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Chapter 5 - 7 Study Guide

by: Sidney Hong

Chapter 5 - 7 Study Guide ECO 106

Marketplace > Pace University > Economcs > ECO 106 > Chapter 5 7 Study Guide
Sidney Hong
Principles of Economics: Macroeconomics
Cesar Castope

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Principles of Economics: Macroeconomics
Cesar Castope
Study Guide
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This 9 page Study Guide was uploaded by Sidney Hong on Wednesday October 28, 2015. The Study Guide belongs to ECO 106 at Pace University taught by Cesar Castope in Fall 2015. Since its upload, it has received 31 views. For similar materials see Principles of Economics: Macroeconomics in Economcs at Pace University.


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Date Created: 10/28/15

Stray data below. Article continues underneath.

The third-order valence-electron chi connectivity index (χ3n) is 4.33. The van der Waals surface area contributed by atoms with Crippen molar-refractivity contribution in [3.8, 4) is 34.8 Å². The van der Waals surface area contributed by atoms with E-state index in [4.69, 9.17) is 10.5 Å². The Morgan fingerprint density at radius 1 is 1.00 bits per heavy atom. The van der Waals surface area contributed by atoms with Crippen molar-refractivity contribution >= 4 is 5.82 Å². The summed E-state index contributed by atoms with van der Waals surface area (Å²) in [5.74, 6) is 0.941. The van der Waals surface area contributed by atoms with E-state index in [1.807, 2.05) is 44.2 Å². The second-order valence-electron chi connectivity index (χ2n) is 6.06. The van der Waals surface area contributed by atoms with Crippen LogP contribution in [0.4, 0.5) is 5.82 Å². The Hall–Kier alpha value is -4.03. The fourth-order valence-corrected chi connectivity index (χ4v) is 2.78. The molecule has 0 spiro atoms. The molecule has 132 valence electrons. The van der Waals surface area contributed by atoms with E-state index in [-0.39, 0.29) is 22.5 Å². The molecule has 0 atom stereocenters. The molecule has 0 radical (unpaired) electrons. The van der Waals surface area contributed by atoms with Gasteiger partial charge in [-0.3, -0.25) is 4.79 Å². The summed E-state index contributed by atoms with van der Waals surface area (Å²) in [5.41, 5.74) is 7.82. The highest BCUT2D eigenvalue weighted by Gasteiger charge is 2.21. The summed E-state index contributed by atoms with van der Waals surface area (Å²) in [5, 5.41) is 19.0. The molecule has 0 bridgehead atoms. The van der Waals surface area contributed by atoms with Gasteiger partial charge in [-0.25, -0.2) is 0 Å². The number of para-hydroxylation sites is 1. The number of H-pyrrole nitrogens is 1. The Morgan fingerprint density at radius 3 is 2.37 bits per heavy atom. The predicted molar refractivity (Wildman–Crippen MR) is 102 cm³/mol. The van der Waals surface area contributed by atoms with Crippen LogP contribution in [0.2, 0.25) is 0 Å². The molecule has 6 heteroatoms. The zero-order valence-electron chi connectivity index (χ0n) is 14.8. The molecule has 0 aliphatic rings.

Fall 2015 Principles of Economics Micro ECO106 CRN 72490 MondayNVednesday 900 AM 1025 AM Professor Cesar Castope Course Text O39sullivan Sheffrin Perez Microeconomics Principles Applications and Tools Eighth Edition PearsonPrentice Hall 2013 ISBN013340387 Chapter 5 Elasticity Price of Elasticity Ed 0 Measures responsiveness of the quantity demanded to change in price 0 To compute price elasticity of demand we divide the percentage change in the quantity demanded by the percentage change in price and then we can take the absolute value of ratio 0 Ed Percentage change in quantity demanded Percentage change in Price absolute ratio 0 The law of demand tells us that the price and quantity demanded move in opposite directions 0 So the percentage change in quantity will always have the opposite sign of the percentage change In price If PEoD 0 o the Demand is Perfectly Inelastic Demand is unresponsive to price changes If PEoD lt 1 amp gt0 0 then Demand is Price Inelastic Demand is not sensitive to price changes If PEoD 1 c then Demand is Unit Elastic f PEoD gt 1 c then Demand is Price Elastic Demand is sensitive to price changes If PEoD infinity 0 then Demand is Perfectly Elastic Demand is extremely responsive to price changes I i i El LIIE ntity El Perfectly ilnelias ltic Demand Price 5 El LIIE ntity El Perfectly ilneliastic Demand Price in o Unit IE last German Fl 13 A 5 increase in DFEEE 21 ll ll 215i Eff ti i a l mu 55 a 5 decrease in quantity uemamas Determinants of Elasticity of Price Demand Elasticity is generally greater for goods that take a relatively part of a consumer s budget 0 Necessities Goods that represent a small part of the budget of the typical consumer demand is O relatively inelastic Another factor to determine the elasticity of demand is whether the product is a necessarily or luxury 0 good since the demand for luxury like restaurant meals foreign travel and motorboats is relatively elastic Another factor is the availability of substitute products 0 Close substitutes Elasticity at Price Zlfteniand and Tutsi Resenne Wh at happens tn tentat revenue Fed is inelastic and a raises its price Tntai reyenue increases Fed is elastic and a rm iwers its price Ttal revenue increases Fed is elastic a raises price Tntai reyenue dereases K r c when the price elasticity aidemand fur a gand is perfectly tnelastietE changes in the price d nut attect quantity demanded raising rice will cause ttal revenue tn increase When the price elasticity at demand fur a guard is relatively inelastic a it s Ed 4 I the percentage hange in quantity demanded is smaller than that in price iiencei when the price raised the tntal resenue rises When the price elasticity at demand Etcr a guard is unit at unitary elastic 2 all the percentage change in quantity is equal tcu that in prices sn a change in price will nut affect tatal revenue When the price elasticity at demand fur a gnnd is relatively elastic gs 4 Ea as e I the percentage change in quantity demanded is geatver that in price Hence when the price is raised the tntal revenue fails yice yersa When the price elasticity at demand Etcr a guard is perfectly elastic Ea is 2 El any increase in the prices n matter hnw smalls will cause demand fur the gland tn drup tn eercs Hence when the price is the tntal revenue falls tn serial Income Elasticity of Demand The demand titI a partieuar prcd39uct depends in an the cansntne Hs incense it measure the respcnsiyeness at demand tn changes in incamel indiating haw much mare nr less at a particular prcduct is purchased as incme changes The incnme elasticity at demand is de ned as the percentage change in Quantity demanded diyided by the percentage change in incarne Eti Percentage change in 1th Percentage change in henme Fr example it39a little increase in incnme increases the quantity atquot hits demanded 39th 135 the incume elasticity at demand tar hacks is 135i lids f tilts if incme elasticity is asitiyei it indicates a pcsiti ye relatiunship between ifncume demands we can say that we acnnsider the gds as nnrmal gnndst if incume elasticity is negative it indicates a negatiye relatinnship hetween incnme demand an we say that the grand is an inthricnr gind Fur esarnple interic r gnds has intercity hus travels used clnthingl and used cars Cross Elasticity of Demand This measures the responsiveness ctquot demand te changes in the prices ef ether gedsf indicating hew rnuch mere r less eat a particular geed is puhased as ether prices changes Basically this defines the percentage change in the quantity demanded elf ene geed ER divided ever the percentage change in the price at anether geed Tic Eille percentage change I39llilnantittr demanded iJercentage change in Price sti ed T Twe grands are ce nsidered substitutes if there is a asitiye relatienship hetween the quantity demanded cf ene geed and the price ef anether ged Fer example increase in the price f increases the demand tier apples as censumers suhstitute apples fer the netsquot relatinerr expenses bananas Fer snhstitute geedisa the crass price elasticity pesitiye centrasL tww geeds are censidered cernplements if there is a negative relatienship hetween the quantity demanded ef ene geed and the price nil anethen Fer example an increase in the price ef ice cream increases the cest inf apple pie with ice creams causing censurners te demand fewer apple Fer emplementary geedsi the crass price elasticity is negative Price Elasticity of Supply ifterent t es eff Easticity cf Supply if PEeS is the duly Perfectly inelastic Supply is unrespnsiye ta price changes PFeE at 1 Tell then Supply is Price inelastic ES uppr is net sensitive tn price changes if PEeS I then Supply is Unit Elastic it PEeS 1 then Supply is Price Elastic Supply is sensitive tn price changes if PEeS infinityg then E uply is Perfectly Elastic Supply is extremely respensiye te rice changes Pt measure rat the respensixeness cf the quantity supplies te changes in price equal tn the percentage change in quantity supplies divided lay the percentage change price Enid rcentage change in lQuantity Supplied itquot Percentage change in Price Example Price etrnillc increases IFm Ell te 11 the Quantity supplied increase trm 111M rnillien gallenis peint ai tn Elli millin galle ns pieint hit The rcentage change in Enidl lilti ll39ll fill f L1H L 1 Neill 2 g ail 3c the elasticity e f supplyr is inelastic The steeper the curve the less elastic the supply curve New letls leeh at anether example Price cf ntillt inreases irenit 1 Jill te Elli the IQuantity supplied increase trem film rnillien gallens peint a te Elill millien gallens paint h The percentage change in Enid liti lllll new LED 1 Milli HEMP 25 Sn the elasticity ef supply is elastic flatter the curse the mere elastic the suply curse Chapter 6 Market Efficiency and Government Intervention Learning Objectives 1Use demand and supply curves to compute the value of markets 2Expain why the market equilibrium maximizes the value of a market 3Describe the market effects of price controls 4Describe the market effects of quantity controls 5Explain how a tax is shifted to consumers and input suppliers A market equilibrium will generate the largest possible surplus when four conditions are met 0 No external bene ts The benefits of a product a good or service are confined to the person who pays for it No external costs The cost of producing a product is confined to the person who sells it Perfect information Buyers and sellers know enough about the product to make informed decisions about whether to buy or sell it 0 Perfect competition Each firm produces such a small quantity that the firm cannot affect the price Demand Curve 0 The maximum amount a consumer is willing to pay for a product Consumer Surplus The amount a consumer is willing to pay for a product minus the price the consumer actually pays Supply Curve 0 The minimum amount a producer is willing to accept as payment for a product equal to the marginal cost of production Producer Surplus o The price a producer receives for a product minus the marginal cost of production Price Ceiling 0 Maximum price set by the government Price Floor 0 A minimum price set by the government Market Equilibrium o The market equilibrium maximizes the total surplus of the market because it guarantees that all mutually beneficial transactions will happen Market Intervention Prisus per apartment Price per pinuntil o For a market that meets the four efficiency conditions the market equilibrium generates the largest possible total surplus so government intervention can only decrease the surplus and cause inefficiency 9M Supply Fries psi npnrtmunl a 139 Demand Eis 1 mu Quantity nf apartments A Market Equilibrium sum D msstiu supply 39Thtull supply dumustic plus farsign l I 2 at Miillliuns uf puunds uni sugau per Clay 1 Fuss Trade with Nu Domestic li39roduntinn sou SSH Sill asparagusgain Ingaiv I I I I I ll I I ll I I ll I Dumund Price PET mund m mun Quantity uf apartments ms 39 39 IE Rent Cnntm quot b unnsumsr 39 surplus r Dnmustiu supply us pruduuur surplus F D2 and Milliuns nf pounds inf sugar per day impart Ban and Dumuslin Fwdusiiun New S39uply NEW Supply wirh tax with tax Supply r a rzv In f Price Price Deana Demand Quantity Quantity A Inelastic Demand H E astir Demand New supply with M ta Initial supply 3 Price per pound Demand 0 40 uh Thougandg of pounds of fish per day Deadweight Loss from TaxationExcess Burden o The difference between the total burden of a tax and the amount of revenue collected by the government Chapter 7 Utility Learning Objectives 1Expain the equimarginal principle and apply it to consumer choice 2Describe the income and substitution effects of a price change 3Describe the general process involved in the valuation of the benefits and costs of a consumer good 4Appy the insights from neuroscience to consumer decisions about nutrition and saving 2739 24 Quantity of books 39 Budget line l Quantity of movies 35m w agnn ns a 26m 225 ivmvmrviiiq 39 39 Tm utility A U Equimarginal Rule Pick the combination of two activities where the marginal benefit per dollar for the first activity equals the marginal benefit per dollar for the second activity Substitution Effect The change in quantity consumed that is caused by a change in the relative price of the good with real income held constant Income effect go rnnn guenynm 9 Movies Marginal utility 36 I 5 i B 9 Movies The change in quantity consumed that is caused by a change in real income with relative prices held constant Decrease in Price Util Price 2 3 Movies DIME per Price l Btu ks